Washington Post / YouTube Trump says he wants a bill...
Washington Post / YouTube

During his hour-long immigration meeting with members of Congress on Tuesday, President Donald Trump contradicted his own previous positions and those of his party by suggesting that he “would like” to sign a “clean DACA bill.” But you wouldn’t know it if you relied on the White House’s initial transcript of the meeting, which omitted—some would say “air-brushed“—the remark.

Perhaps, as former director of the Office of Government Ethics Walter Shaub suggested, White House staff left out the comment that so enraged the far-right in the hopes that “no one would notice.” The problem, of course, is that the meeting was televised—and soon everyone noticed.

Trump’s comment came during an exchange with Sen. Dianne Feinstein (D-Calif.), who asked the president if he would “be agreeable” to a “clean” bill to protect Dreamers that leaves out all of the conditions Trump and the Republican Party have previously demanded, like heightened “border security” and funding for a wall.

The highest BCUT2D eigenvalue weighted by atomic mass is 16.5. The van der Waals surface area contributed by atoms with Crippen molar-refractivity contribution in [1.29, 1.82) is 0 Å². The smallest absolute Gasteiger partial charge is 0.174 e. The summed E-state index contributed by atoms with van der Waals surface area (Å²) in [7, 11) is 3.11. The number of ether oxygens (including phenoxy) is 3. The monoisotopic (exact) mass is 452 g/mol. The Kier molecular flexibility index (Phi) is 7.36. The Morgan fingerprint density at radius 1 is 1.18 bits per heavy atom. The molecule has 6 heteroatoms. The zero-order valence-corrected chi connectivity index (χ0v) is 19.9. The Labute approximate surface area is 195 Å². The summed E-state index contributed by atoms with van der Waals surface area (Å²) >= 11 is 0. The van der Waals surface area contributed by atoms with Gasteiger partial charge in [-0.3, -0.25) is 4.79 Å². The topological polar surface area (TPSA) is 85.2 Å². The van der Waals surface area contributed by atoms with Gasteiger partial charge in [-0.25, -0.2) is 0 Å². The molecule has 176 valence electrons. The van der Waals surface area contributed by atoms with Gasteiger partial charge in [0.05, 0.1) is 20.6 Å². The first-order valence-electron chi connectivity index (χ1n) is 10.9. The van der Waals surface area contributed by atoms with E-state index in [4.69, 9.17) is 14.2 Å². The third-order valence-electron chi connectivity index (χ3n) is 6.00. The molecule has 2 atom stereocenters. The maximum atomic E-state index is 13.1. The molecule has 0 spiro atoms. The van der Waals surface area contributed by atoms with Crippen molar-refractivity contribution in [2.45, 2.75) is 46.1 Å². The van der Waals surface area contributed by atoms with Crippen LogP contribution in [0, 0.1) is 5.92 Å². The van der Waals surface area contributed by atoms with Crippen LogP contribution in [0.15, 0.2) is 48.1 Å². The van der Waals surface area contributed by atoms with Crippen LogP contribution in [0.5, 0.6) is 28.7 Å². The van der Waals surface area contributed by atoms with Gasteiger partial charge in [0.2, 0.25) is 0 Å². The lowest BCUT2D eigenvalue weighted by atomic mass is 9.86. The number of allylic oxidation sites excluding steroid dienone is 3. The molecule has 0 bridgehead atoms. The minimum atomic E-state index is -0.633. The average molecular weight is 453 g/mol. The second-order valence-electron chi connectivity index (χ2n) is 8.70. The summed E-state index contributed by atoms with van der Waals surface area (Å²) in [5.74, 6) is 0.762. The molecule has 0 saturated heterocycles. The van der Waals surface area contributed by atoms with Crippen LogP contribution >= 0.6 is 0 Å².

“Yeah, I would like—I would like to do that. Go ahead,” Trump told Feinstein. “I think a lot of people would like to see that, but I think we have to do DACA first.” (As the Washington Post‘s Aaron Blake notes, it is clear that Trump did not understand what a “clean” bill would entail.)

The original transcript of the meeting released by the White House on Tuesday left out the first half of the comment above, leaving in place only the last sentence.

Following a flood of backlash, the White House on Wednesday released an amended transcript—with the previously excluded comment inserted with an asterisk—and insisted that any omission was accidental.

Below are the two transcripts, with the initial version first:


Critics found this slip-up a bit too convenient, given that the comment in question ran counter to Trump’s demands over the past several months and threatened to upend the plans of Republican immigration hawks.

“They thought no one would notice a corrupted transcript, got caught, looked up the Presidential Records Act, and quietly fixed it,” Shaub concluded. “Based on this, it’s legitimate to question what other federal records they may have falsified when no one was looking.”

Others similarly raised suspicion about the omitted line:

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This is a Creative Commons article. The original version of this article appeared here.


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